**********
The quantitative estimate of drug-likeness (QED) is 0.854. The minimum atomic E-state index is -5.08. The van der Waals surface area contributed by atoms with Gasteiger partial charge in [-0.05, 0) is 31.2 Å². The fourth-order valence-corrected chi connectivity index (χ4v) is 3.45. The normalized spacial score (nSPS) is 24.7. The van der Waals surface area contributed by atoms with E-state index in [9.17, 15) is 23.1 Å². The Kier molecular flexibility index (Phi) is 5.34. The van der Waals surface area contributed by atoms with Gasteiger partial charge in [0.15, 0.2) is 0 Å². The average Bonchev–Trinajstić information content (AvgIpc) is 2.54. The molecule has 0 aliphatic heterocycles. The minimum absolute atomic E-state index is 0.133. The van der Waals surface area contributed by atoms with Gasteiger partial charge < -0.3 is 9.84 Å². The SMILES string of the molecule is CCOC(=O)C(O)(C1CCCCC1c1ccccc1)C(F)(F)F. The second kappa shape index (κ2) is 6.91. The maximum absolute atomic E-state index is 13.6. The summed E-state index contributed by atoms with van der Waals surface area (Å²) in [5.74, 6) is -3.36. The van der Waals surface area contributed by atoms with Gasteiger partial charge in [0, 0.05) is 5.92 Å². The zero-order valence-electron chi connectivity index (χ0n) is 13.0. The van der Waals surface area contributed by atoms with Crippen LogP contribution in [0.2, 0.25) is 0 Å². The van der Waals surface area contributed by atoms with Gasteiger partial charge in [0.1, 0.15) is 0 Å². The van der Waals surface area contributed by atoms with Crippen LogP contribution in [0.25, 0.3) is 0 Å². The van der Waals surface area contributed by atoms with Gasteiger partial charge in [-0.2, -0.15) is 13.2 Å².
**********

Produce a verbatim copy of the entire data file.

The quantitative estimate of drug-likeness (QED) is 0.854. The minimum atomic E-state index is -5.08. The van der Waals surface area contributed by atoms with Gasteiger partial charge in [-0.05, 0) is 31.2 Å². The fourth-order valence-corrected chi connectivity index (χ4v) is 3.45. The normalized spacial score (nSPS) is 24.7. The van der Waals surface area contributed by atoms with E-state index in [9.17, 15) is 23.1 Å². The Kier molecular flexibility index (Phi) is 5.34. The van der Waals surface area contributed by atoms with Gasteiger partial charge in [0.15, 0.2) is 0 Å². The average Bonchev–Trinajstić information content (AvgIpc) is 2.54. The molecule has 0 aliphatic heterocycles. The minimum absolute atomic E-state index is 0.133. The van der Waals surface area contributed by atoms with Gasteiger partial charge < -0.3 is 9.84 Å². The SMILES string of the molecule is CCOC(=O)C(O)(C1CCCCC1c1ccccc1)C(F)(F)F. The second kappa shape index (κ2) is 6.91. The maximum absolute atomic E-state index is 13.6. The summed E-state index contributed by atoms with van der Waals surface area (Å²) in [5.74, 6) is -3.36. The van der Waals surface area contributed by atoms with Gasteiger partial charge in [0, 0.05) is 5.92 Å². The zero-order valence-electron chi connectivity index (χ0n) is 13.0. The van der Waals surface area contributed by atoms with Crippen LogP contribution in [0.2, 0.25) is 0 Å². The van der Waals surface area contributed by atoms with Gasteiger partial charge in [0.1, 0.15) is 0 Å². The van der Waals surface area contributed by atoms with Crippen LogP contribution in [0.25, 0.3) is 0 Å². The van der Waals surface area contributed by atoms with Gasteiger partial charge in [-0.2, -0.15) is 13.2 Å².